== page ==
Written by Jen Blanco on December 12, 2012 | Your Observer


Beyond the field

SARASOTA, Fla. – Dylan White sat in the back of the Sarasota High dugout last spring and watched his best friend, Jason Sierra, solidify his spot in the Sailors’ lineup in his first season with the team. 


White, a standout pitcher and first baseman, suffered a torn labrum in his shoulder at the end of his sophomore season — an injury that left him sidelined for his junior season. 


Sierra, a standout outfielder and first baseman, stepped up and filled the void, while his best friend and one of his biggest supporters watched. 


“When he first got injured, it (was hard) because he was a (great) player and he wasn’t (quite) the profile player he once was anymore because of that, so that was hard to see,” Sierra says. 


“It was hard not to be able to play, but the best part about not being about able to play was seeing Jason pick up the load,” White says. “He had a great junior year.” 


Now, after having spent the past 14 years playing together on the diamond, the best friends are preparing to take the field together for the final time this spring before heading off on their own. 


White and Sierra both signed national letters of intent Nov. 14 to play college baseball. White will play for the University of Miami, while Sierra will head north to Vanderbilt University. 


“I (verbally) committed my sophomore year, so it was cool to watch (Jason) go through the process,” White says. “I know he’s super excited to go there.” 


White grew up a Hurricanes fan and knew early on he wanted to play for Miami. 


“The coaches and everything just clicked down there,” White says. “It definitely was an easier transition. It felt like I was going to a professional (program), and the vibe down there is that they want to help you advance, which was my main goal.” 


Sierra chose Vanderbilt over Miami, Florida, Central Florida and Florida State for its atmosphere and academics. 


“It’s a small school and yet it’s still a major Division I program,” says Sierra, who plans to major in economics. “I value education and (Vanderbilt) felt like home. It’s a great relief and, yet, I still know that I have to work hard. There are many other kids in same position (who want) to be the best at the (next) level also.” 


White and Sierra first met while attending TLC Child Care Center of Sarasota when they were 2 years old. The two quickly became friends, and before long they were tossing around Wiffle balls. 


White and Sierra started playing T-ball together when they were 4 years old and have been playing together ever since. The two played on the same Little League baseball teams and played travel ball together on the same AAU teams with White’s dad as their coach. 


“It’s just a great comfort playing next to your best friend,” Sierra says. “We’re going on 14 years here soon. We both have each other’s backs, and we help each other out when we’re struggling by offering tips or pointers.”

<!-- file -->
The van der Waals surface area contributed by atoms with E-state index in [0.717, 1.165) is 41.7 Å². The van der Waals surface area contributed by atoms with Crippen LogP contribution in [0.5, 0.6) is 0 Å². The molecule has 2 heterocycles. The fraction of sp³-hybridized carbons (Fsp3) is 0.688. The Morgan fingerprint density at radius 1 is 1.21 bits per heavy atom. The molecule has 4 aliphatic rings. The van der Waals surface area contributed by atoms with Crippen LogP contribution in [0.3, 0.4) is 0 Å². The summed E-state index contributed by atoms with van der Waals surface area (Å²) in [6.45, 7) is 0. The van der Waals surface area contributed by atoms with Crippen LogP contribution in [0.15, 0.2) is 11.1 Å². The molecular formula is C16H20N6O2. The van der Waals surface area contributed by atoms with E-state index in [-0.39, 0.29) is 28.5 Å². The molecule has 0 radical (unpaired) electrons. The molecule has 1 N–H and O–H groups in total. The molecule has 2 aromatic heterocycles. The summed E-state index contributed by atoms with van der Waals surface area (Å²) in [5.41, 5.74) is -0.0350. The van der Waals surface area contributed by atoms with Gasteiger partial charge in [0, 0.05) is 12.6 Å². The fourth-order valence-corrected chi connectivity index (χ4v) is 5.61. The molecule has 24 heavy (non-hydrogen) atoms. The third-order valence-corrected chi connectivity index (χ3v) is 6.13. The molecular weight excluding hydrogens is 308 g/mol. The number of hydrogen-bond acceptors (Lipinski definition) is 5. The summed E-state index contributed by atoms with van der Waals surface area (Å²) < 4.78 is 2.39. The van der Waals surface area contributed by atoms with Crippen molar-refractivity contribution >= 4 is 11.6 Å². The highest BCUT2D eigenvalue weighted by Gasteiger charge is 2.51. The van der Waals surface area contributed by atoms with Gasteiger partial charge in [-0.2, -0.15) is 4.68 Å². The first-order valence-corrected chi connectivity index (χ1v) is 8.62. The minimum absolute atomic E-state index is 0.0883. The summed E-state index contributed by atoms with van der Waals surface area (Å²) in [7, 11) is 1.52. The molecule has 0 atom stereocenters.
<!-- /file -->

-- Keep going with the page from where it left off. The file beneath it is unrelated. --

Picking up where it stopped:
It wasn’t until their freshman year that White and Sierra found themselves on opposing fields for the first time. White began playing for the Sailors while Sierra spent his freshman and sophomore seasons playing for Cardinal Mooney. 


Both White and Sierra thrived playing for their respective teams, but the two admit it was an adjustment not being on the field together. 


“It was definitely different,” White says. “I’m so used to playing with him. We’re on the same page every time. Not being able to play with your best friend was kind of weird, but it was a good experience for us to go our different ways.” 


Having been cleared to pitch again, White has spent the off season working on strength and conditioning in hopes of picking up where he left off at the end of his sophomore season. 


“It gave me more motivation to come back and not only to pitch but hit, too,” White says. “I’m just glad I can finally play.” 


White and Sierra will officially take the field next month for the start of their senior season — a season the two would like to see culminate with a state championship. 


“The last two years weren’t true Sarasota High School baseball,” White says. “We just have to play as a team and mesh together because once you get back to districts, it’s do or die.” 


“I’m just looking forward to finishing out our high school careers together,” Sierra says. “We started together and we’re about to end together. We’re both going on to very good schools and (hopefully) we’ll continue to have success.” 


"It may be about a situation that just occurred on the field, someone was out of position. Late in the game we may bring them together and say, 'All right, we have to get a man on base. If we get a man on base, guys, we are playing for a run. Mentally start preparing yourself for that. We're going to bunt or hit-and-run. If we get a man on second base, you have to hit the ball to the right side of the infield to move him up.' ... It's man-on-man, let's go get him and see what happens. That's, to me, baseball."



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